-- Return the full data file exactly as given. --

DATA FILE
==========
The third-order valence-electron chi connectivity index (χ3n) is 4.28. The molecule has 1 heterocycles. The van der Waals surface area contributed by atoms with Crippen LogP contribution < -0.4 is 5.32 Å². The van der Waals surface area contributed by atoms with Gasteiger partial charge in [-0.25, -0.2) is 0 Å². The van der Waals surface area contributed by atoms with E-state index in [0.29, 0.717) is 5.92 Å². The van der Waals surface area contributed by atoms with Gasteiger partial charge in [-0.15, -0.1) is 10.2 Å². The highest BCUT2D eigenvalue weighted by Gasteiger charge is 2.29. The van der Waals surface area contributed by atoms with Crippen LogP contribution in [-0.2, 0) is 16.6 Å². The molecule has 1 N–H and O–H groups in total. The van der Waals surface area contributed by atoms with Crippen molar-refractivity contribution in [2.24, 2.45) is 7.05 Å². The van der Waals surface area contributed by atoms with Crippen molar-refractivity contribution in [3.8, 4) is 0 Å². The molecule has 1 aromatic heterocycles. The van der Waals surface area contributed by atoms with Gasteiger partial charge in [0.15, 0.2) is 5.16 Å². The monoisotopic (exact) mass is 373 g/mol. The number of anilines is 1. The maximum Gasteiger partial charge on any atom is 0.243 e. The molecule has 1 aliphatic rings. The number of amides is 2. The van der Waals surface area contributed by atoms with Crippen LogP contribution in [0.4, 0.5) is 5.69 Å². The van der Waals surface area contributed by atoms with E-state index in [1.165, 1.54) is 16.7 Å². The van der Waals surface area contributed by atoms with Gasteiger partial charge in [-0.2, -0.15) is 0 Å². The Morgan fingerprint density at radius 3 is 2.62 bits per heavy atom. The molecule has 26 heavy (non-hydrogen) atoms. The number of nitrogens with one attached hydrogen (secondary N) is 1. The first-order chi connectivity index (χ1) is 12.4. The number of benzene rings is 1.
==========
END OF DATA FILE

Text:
The third-order valence-electron chi connectivity index (χ3n) is 4.28. The molecule has 1 heterocycles. The van der Waals surface area contributed by atoms with Crippen LogP contribution < -0.4 is 5.32 Å². The van der Waals surface area contributed by atoms with Gasteiger partial charge in [-0.25, -0.2) is 0 Å². The van der Waals surface area contributed by atoms with E-state index in [0.29, 0.717) is 5.92 Å². The van der Waals surface area contributed by atoms with Gasteiger partial charge in [-0.15, -0.1) is 10.2 Å². The highest BCUT2D eigenvalue weighted by Gasteiger charge is 2.29. The van der Waals surface area contributed by atoms with Crippen LogP contribution in [-0.2, 0) is 16.6 Å². The molecule has 1 N–H and O–H groups in total. The van der Waals surface area contributed by atoms with Crippen molar-refractivity contribution in [2.24, 2.45) is 7.05 Å². The van der Waals surface area contributed by atoms with Crippen molar-refractivity contribution in [3.8, 4) is 0 Å². The molecule has 1 aromatic heterocycles. The van der Waals surface area contributed by atoms with Gasteiger partial charge in [0.15, 0.2) is 5.16 Å². The monoisotopic (exact) mass is 373 g/mol. The number of anilines is 1. The maximum Gasteiger partial charge on any atom is 0.243 e. The molecule has 1 aliphatic rings. The number of amides is 2. The van der Waals surface area contributed by atoms with Crippen LogP contribution in [0.4, 0.5) is 5.69 Å². The van der Waals surface area contributed by atoms with E-state index in [1.165, 1.54) is 16.7 Å². The van der Waals surface area contributed by atoms with Gasteiger partial charge in [-0.2, -0.15) is 0 Å². The Morgan fingerprint density at radius 3 is 2.62 bits per heavy atom. The molecule has 26 heavy (non-hydrogen) atoms. The number of nitrogens with one attached hydrogen (secondary N) is 1. The first-order chi connectivity index (χ1) is 12.4. The number of benzene rings is 1.